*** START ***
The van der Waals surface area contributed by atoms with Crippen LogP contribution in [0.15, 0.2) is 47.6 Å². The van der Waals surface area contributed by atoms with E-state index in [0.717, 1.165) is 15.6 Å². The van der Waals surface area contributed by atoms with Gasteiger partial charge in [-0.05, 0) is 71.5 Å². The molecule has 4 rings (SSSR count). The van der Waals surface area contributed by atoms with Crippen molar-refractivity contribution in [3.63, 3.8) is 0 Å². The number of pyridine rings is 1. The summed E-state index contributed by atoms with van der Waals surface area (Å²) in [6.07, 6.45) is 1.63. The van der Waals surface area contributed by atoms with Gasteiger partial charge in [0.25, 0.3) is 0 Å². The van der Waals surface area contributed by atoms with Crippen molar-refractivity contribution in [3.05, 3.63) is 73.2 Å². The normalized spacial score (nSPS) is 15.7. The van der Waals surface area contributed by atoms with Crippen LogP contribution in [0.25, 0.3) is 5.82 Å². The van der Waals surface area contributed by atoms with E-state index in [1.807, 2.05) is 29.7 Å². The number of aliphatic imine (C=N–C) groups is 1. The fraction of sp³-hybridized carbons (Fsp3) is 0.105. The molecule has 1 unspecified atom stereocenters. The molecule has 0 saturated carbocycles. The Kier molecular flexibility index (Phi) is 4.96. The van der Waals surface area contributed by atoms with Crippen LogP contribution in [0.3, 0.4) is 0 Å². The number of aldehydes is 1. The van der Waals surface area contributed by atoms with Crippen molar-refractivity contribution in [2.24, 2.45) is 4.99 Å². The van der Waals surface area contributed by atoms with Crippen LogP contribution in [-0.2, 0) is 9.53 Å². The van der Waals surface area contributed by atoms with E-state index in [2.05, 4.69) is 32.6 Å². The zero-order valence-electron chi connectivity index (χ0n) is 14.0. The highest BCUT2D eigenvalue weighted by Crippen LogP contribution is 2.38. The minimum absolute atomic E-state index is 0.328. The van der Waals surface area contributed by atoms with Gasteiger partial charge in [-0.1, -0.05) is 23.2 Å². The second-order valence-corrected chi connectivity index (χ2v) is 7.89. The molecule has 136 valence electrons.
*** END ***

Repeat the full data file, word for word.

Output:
The van der Waals surface area contributed by atoms with Crippen LogP contribution in [0.15, 0.2) is 47.6 Å². The van der Waals surface area contributed by atoms with E-state index in [0.717, 1.165) is 15.6 Å². The van der Waals surface area contributed by atoms with Gasteiger partial charge in [-0.05, 0) is 71.5 Å². The molecule has 4 rings (SSSR count). The van der Waals surface area contributed by atoms with Crippen molar-refractivity contribution in [3.63, 3.8) is 0 Å². The number of pyridine rings is 1. The summed E-state index contributed by atoms with van der Waals surface area (Å²) in [6.07, 6.45) is 1.63. The van der Waals surface area contributed by atoms with Gasteiger partial charge in [0.25, 0.3) is 0 Å². The van der Waals surface area contributed by atoms with Crippen molar-refractivity contribution in [3.05, 3.63) is 73.2 Å². The normalized spacial score (nSPS) is 15.7. The van der Waals surface area contributed by atoms with Crippen LogP contribution in [0.25, 0.3) is 5.82 Å². The van der Waals surface area contributed by atoms with E-state index in [1.807, 2.05) is 29.7 Å². The number of aliphatic imine (C=N–C) groups is 1. The fraction of sp³-hybridized carbons (Fsp3) is 0.105. The molecule has 1 unspecified atom stereocenters. The molecule has 0 saturated carbocycles. The Kier molecular flexibility index (Phi) is 4.96. The van der Waals surface area contributed by atoms with Crippen LogP contribution in [0.3, 0.4) is 0 Å². The number of aldehydes is 1. The van der Waals surface area contributed by atoms with Crippen molar-refractivity contribution in [2.24, 2.45) is 4.99 Å². The van der Waals surface area contributed by atoms with Crippen LogP contribution in [-0.2, 0) is 9.53 Å². The van der Waals surface area contributed by atoms with E-state index in [2.05, 4.69) is 32.6 Å². The zero-order valence-electron chi connectivity index (χ0n) is 14.0. The highest BCUT2D eigenvalue weighted by Crippen LogP contribution is 2.38. The minimum absolute atomic E-state index is 0.328. The van der Waals surface area contributed by atoms with Gasteiger partial charge in [-0.1, -0.05) is 23.2 Å². The second-order valence-corrected chi connectivity index (χ2v) is 7.89. The molecule has 136 valence electrons.